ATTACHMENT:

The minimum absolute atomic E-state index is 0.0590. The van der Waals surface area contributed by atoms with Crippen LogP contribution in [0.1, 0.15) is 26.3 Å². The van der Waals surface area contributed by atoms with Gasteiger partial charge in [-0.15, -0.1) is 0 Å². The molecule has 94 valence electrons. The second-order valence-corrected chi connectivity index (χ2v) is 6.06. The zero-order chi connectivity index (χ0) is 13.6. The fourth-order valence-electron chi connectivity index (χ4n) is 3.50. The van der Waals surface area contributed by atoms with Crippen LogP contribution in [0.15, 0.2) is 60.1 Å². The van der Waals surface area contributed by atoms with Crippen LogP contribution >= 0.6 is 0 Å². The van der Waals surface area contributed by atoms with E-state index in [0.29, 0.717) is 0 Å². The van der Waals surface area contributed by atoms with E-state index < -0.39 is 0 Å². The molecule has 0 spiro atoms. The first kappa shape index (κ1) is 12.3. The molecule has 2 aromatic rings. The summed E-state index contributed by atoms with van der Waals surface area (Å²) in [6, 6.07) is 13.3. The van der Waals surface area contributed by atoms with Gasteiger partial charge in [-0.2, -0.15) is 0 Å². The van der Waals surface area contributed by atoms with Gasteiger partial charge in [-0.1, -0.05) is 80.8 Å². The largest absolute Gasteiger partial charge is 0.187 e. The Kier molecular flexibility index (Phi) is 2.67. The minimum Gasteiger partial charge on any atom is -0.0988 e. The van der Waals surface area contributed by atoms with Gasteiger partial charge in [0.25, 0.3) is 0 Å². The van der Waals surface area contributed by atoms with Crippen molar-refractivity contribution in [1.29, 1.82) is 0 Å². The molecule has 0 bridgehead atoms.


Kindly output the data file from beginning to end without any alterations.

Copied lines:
The minimum absolute atomic E-state index is 0.0590. The van der Waals surface area contributed by atoms with Crippen LogP contribution in [0.1, 0.15) is 26.3 Å². The van der Waals surface area contributed by atoms with Gasteiger partial charge in [-0.15, -0.1) is 0 Å². The molecule has 94 valence electrons. The second-order valence-corrected chi connectivity index (χ2v) is 6.06. The zero-order chi connectivity index (χ0) is 13.6. The fourth-order valence-electron chi connectivity index (χ4n) is 3.50. The van der Waals surface area contributed by atoms with Crippen LogP contribution in [0.15, 0.2) is 60.1 Å². The van der Waals surface area contributed by atoms with Crippen LogP contribution >= 0.6 is 0 Å². The van der Waals surface area contributed by atoms with E-state index in [0.29, 0.717) is 0 Å². The van der Waals surface area contributed by atoms with E-state index < -0.39 is 0 Å². The molecule has 0 spiro atoms. The first kappa shape index (κ1) is 12.3. The molecule has 2 aromatic rings. The summed E-state index contributed by atoms with van der Waals surface area (Å²) in [6, 6.07) is 13.3. The van der Waals surface area contributed by atoms with Gasteiger partial charge in [-0.2, -0.15) is 0 Å². The van der Waals surface area contributed by atoms with Gasteiger partial charge in [-0.1, -0.05) is 80.8 Å². The largest absolute Gasteiger partial charge is 0.187 e. The Kier molecular flexibility index (Phi) is 2.67. The minimum Gasteiger partial charge on any atom is -0.0988 e. The van der Waals surface area contributed by atoms with Gasteiger partial charge in [0.25, 0.3) is 0 Å². The van der Waals surface area contributed by atoms with Crippen molar-refractivity contribution in [1.29, 1.82) is 0 Å². The molecule has 0 bridgehead atoms.